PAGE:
"Scientific Visualization - Overviews, Methodologies, Techniques" Editors: Gregory M. Nielson, Hans Hagan, Heinrich Muller IEEE Computer Society (1997) 577 pages ISBN 0-8186-7777-5

This book comprises 21 papers on state-of-the-art scientific visualization topics, written by 45 contributing authors. Contents are organized in three sections:

Part 1 - Overviews and Surveys Part 2 - Frameworks and Methodologies Part 3 - Techniques and Algorithms

Part 1 contains overview and survey papers on some important visualization topics. The first paper gives a concise historical overview of methods for multivariate, multidimensional data, from the pencil and paper era to to the present. The authors (Pak Chung Wong and R. Daniel Bergeron) divide visualization history into 4 stages: (1) pre-1976 Searching, (2) 1977-1985 Awakening, (3) 1986-1991 Discovery, and (4) 1992-present Elaboration and Assessment. The late-1980's were a period of huge growth in the field, fueled by advances in algorithms, software, and supercomputing, computer graphics, and data storage hardware. The remaining chapters in part 1 cover immersive investigation techniques, grid generation methods, computational steering and methods for large-scale unsteady fluid flows.

Chapter 3, "Survey of Grid Generation Methodologies and Scientific Visualization Efforts" (Bernd Hamann and Robert J. Moorhead II) was of particular interest. The authors describe visualization work underway at ERC-CFS at Mississippi State University. They document development and use of several interesting methods and tools for oceanographic data (OVIRT, SCIRT,AGP). They also discuss data compression issues for oceanographic data sets. They describe a wavelet-based representation scheme that is fast, efficient, and has good data reconstruction qualities. The authors also discuss interactive, concurrent visualization techniques, including a variation of the FAST scheme adapted for their CFS codes.

Part 2 contains papers on formal foundations: integrated volume rendering and data analysis in wavelet space, intelligent design of color visualizations, engineering perceptually effective methods for abstract data, comparative visualization of flow features, systematic analysis for design, and controlled interpolation.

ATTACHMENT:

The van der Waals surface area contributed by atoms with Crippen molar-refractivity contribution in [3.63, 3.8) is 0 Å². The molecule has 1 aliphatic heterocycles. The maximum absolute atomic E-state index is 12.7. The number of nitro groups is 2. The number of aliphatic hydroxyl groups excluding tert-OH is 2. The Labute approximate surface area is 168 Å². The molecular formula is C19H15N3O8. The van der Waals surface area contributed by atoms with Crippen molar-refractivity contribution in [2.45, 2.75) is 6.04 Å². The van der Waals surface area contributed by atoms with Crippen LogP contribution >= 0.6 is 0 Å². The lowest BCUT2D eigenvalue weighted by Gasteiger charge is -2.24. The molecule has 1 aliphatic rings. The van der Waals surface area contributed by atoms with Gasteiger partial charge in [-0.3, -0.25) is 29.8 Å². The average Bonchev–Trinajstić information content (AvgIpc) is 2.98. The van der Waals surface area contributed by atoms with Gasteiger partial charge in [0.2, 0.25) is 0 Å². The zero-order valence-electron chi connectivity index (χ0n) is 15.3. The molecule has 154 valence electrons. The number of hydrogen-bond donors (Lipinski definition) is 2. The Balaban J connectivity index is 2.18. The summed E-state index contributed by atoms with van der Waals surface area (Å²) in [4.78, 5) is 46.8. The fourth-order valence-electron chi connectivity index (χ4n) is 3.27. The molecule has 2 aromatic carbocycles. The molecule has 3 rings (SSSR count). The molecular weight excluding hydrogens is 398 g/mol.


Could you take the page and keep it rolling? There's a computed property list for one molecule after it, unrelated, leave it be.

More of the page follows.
Part 3 contains in-depth, review articles on both established and emerging algorithms and techniques. Topics include: feature visualization, flow surface probes for vector fields, particle tracing on 3D curvilinear grids, adaptive generation of volume contours, deformation tensor fields, a primer on reaction-diffusion patterns, relativistic strings, hierarchical representation of large data sets using wavelets, tools for triangulations and tetrahedrizations, and tools for computing tangent curves and topological graphs. Feature extraction and analysis and data compression/re-construction are two important emerging techniques, particularly in the treatment of gigabyte and terabyte data sets.

In summary, the book is a excellent general introduction to state-of-the-art visualization methods for practicing scientists, as well as an excellent reference for programmers or computer scientists.


Quick-Tip Q & A

A: {{ Say you submit a single, 8-hour batch request using qsub and that
      the qsub script launches a series of short jobs. Is there a way
      to prevent one of the short jobs from using more than its share
      of the 8 hours?  }}

Assuming that each job is entitled to about the same amount of time,
use NQS.

In your qsub script, the option

   #QSUB -l mpp_t  hh:mm:ss  

specifies the limit to the total execution time of the entire NQS
request (which is the sum of the time of the included processes).  The

   #QSUB -l p_mpp_t  hh:mm:ss  

however, limits the time of each process. The following example assumes
that a normal run of "myprog" takes something less than 30 minutes.
The user expects that none of the four processes started will reach the
30 minute per process time limit and that the entire request will
complete in under 2 hours.  However, he/she may have inherited the
code, worry that it doesn't handle exceptions well, and that one of the
data sets might drop it into an infinite loop.  Were this to happen,
NQS would interrupt the offending process after 30 minutes, thus
leaving the other processes with their share of the 2 hours.

  #QSUB -q mpp
  #QSUB -l mpp_p=8
  #QSUB -l mpp_t=2:00:00
  #QSUB -l p_mpp_t=30:00
  cd ${TMPDIR}/progs
  mpprun -n8 ./myprog data_set.1
  mpprun -n8 ./myprog data_set.2
  mpprun -n8 ./myprog data_set.3
  mpprun -n8 ./myprog data_set.4

Q: You want to compile your parallel application and then run it on N
   T3E application PEs. What's the lazy man (or woman's) way to
   determine if adequate memory exists on those N PEs to run the
   program.  (Assume static allocation of all memory and that you're
   compiling/running on the same system.)

[ Answers, questions, and tips graciously accepted. ]

Current Editors:
Ed Kornkven ARSC HPC Specialist ph: 907-450-8669
Kate Hedstrom ARSC Oceanographic Specialist ph: 907-450-8678
Arctic Region Supercomputing Center
University of Alaska Fairbanks
PO Box 756020
Fairbanks AK 99775-6020